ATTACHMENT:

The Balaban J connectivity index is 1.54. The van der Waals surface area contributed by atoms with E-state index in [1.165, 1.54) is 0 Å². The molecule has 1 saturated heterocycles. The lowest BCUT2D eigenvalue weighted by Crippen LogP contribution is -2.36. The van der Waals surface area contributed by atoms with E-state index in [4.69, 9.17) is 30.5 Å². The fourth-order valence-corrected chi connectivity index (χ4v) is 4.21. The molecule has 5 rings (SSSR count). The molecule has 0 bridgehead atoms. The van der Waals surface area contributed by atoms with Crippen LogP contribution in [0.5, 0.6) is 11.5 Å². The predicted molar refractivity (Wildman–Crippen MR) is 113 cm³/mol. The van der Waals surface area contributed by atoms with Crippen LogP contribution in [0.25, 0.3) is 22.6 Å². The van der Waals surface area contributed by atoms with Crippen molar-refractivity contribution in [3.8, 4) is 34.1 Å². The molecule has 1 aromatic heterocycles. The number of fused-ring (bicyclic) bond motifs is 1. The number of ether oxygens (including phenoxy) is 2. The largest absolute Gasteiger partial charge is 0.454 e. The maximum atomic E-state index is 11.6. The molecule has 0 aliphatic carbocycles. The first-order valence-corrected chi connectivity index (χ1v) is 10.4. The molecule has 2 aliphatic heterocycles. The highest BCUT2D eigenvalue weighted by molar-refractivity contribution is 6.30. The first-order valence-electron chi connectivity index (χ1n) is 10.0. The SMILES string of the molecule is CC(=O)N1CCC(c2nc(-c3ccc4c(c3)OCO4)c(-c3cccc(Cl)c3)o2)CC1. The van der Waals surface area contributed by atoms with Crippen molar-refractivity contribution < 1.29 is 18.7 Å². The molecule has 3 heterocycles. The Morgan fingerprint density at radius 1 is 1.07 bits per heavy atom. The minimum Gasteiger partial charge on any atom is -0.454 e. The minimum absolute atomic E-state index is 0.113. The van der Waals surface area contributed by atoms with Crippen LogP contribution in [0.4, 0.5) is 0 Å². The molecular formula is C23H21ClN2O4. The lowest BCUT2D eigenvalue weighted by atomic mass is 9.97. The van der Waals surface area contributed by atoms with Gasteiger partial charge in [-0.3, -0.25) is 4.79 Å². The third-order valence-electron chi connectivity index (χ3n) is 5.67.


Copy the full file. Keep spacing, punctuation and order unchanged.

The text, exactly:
The Balaban J connectivity index is 1.54. The van der Waals surface area contributed by atoms with E-state index in [1.165, 1.54) is 0 Å². The molecule has 1 saturated heterocycles. The lowest BCUT2D eigenvalue weighted by Crippen LogP contribution is -2.36. The van der Waals surface area contributed by atoms with E-state index in [4.69, 9.17) is 30.5 Å². The fourth-order valence-corrected chi connectivity index (χ4v) is 4.21. The molecule has 5 rings (SSSR count). The molecule has 0 bridgehead atoms. The van der Waals surface area contributed by atoms with Crippen LogP contribution in [0.5, 0.6) is 11.5 Å². The predicted molar refractivity (Wildman–Crippen MR) is 113 cm³/mol. The van der Waals surface area contributed by atoms with Crippen LogP contribution in [0.25, 0.3) is 22.6 Å². The van der Waals surface area contributed by atoms with Crippen molar-refractivity contribution in [3.8, 4) is 34.1 Å². The molecule has 1 aromatic heterocycles. The number of fused-ring (bicyclic) bond motifs is 1. The number of ether oxygens (including phenoxy) is 2. The largest absolute Gasteiger partial charge is 0.454 e. The maximum atomic E-state index is 11.6. The molecule has 0 aliphatic carbocycles. The first-order valence-corrected chi connectivity index (χ1v) is 10.4. The molecule has 2 aliphatic heterocycles. The highest BCUT2D eigenvalue weighted by molar-refractivity contribution is 6.30. The first-order valence-electron chi connectivity index (χ1n) is 10.0. The SMILES string of the molecule is CC(=O)N1CCC(c2nc(-c3ccc4c(c3)OCO4)c(-c3cccc(Cl)c3)o2)CC1. The van der Waals surface area contributed by atoms with Crippen molar-refractivity contribution < 1.29 is 18.7 Å². The molecule has 3 heterocycles. The Morgan fingerprint density at radius 1 is 1.07 bits per heavy atom. The minimum Gasteiger partial charge on any atom is -0.454 e. The minimum absolute atomic E-state index is 0.113. The van der Waals surface area contributed by atoms with Crippen LogP contribution in [0.4, 0.5) is 0 Å². The molecular formula is C23H21ClN2O4. The lowest BCUT2D eigenvalue weighted by atomic mass is 9.97. The van der Waals surface area contributed by atoms with Gasteiger partial charge in [-0.3, -0.25) is 4.79 Å². The third-order valence-electron chi connectivity index (χ3n) is 5.67.